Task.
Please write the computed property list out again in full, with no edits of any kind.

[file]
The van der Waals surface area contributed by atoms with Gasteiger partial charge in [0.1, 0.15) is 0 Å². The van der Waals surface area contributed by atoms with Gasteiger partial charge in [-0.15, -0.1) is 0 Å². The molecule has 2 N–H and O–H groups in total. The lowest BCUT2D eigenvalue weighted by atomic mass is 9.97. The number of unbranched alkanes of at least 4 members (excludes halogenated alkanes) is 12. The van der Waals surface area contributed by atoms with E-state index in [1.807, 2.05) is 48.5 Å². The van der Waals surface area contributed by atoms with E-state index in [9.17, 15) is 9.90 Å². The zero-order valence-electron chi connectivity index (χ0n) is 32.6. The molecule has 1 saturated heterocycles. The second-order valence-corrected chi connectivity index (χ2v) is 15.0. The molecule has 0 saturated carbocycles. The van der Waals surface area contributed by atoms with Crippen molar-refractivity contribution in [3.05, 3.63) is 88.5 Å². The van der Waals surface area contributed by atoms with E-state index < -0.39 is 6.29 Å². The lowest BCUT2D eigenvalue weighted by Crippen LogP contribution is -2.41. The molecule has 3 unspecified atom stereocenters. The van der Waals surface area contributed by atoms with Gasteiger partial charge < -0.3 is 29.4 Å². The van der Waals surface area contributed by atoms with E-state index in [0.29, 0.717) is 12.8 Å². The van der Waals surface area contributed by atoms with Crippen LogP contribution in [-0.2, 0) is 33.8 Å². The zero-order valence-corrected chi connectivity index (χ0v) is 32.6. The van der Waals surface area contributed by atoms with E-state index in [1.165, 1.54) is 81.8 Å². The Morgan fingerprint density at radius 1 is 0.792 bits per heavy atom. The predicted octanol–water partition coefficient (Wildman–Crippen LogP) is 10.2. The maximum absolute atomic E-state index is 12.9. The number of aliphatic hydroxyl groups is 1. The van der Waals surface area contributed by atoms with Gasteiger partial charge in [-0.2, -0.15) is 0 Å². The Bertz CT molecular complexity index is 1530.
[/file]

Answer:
The van der Waals surface area contributed by atoms with Gasteiger partial charge in [0.1, 0.15) is 0 Å². The van der Waals surface area contributed by atoms with Gasteiger partial charge in [-0.15, -0.1) is 0 Å². The molecule has 2 N–H and O–H groups in total. The lowest BCUT2D eigenvalue weighted by atomic mass is 9.97. The number of unbranched alkanes of at least 4 members (excludes halogenated alkanes) is 12. The van der Waals surface area contributed by atoms with E-state index in [1.807, 2.05) is 48.5 Å². The van der Waals surface area contributed by atoms with E-state index in [9.17, 15) is 9.90 Å². The zero-order valence-electron chi connectivity index (χ0n) is 32.6. The molecule has 1 saturated heterocycles. The second-order valence-corrected chi connectivity index (χ2v) is 15.0. The molecule has 0 saturated carbocycles. The van der Waals surface area contributed by atoms with Crippen molar-refractivity contribution in [3.05, 3.63) is 88.5 Å². The van der Waals surface area contributed by atoms with E-state index < -0.39 is 6.29 Å². The lowest BCUT2D eigenvalue weighted by Crippen LogP contribution is -2.41. The molecule has 3 unspecified atom stereocenters. The van der Waals surface area contributed by atoms with Gasteiger partial charge < -0.3 is 29.4 Å². The van der Waals surface area contributed by atoms with E-state index in [0.29, 0.717) is 12.8 Å². The van der Waals surface area contributed by atoms with Crippen LogP contribution in [-0.2, 0) is 33.8 Å². The zero-order valence-corrected chi connectivity index (χ0v) is 32.6. The van der Waals surface area contributed by atoms with E-state index in [1.165, 1.54) is 81.8 Å². The Morgan fingerprint density at radius 1 is 0.792 bits per heavy atom. The predicted octanol–water partition coefficient (Wildman–Crippen LogP) is 10.2. The maximum absolute atomic E-state index is 12.9. The number of aliphatic hydroxyl groups is 1. The van der Waals surface area contributed by atoms with Gasteiger partial charge in [-0.2, -0.15) is 0 Å². The Bertz CT molecular complexity index is 1530.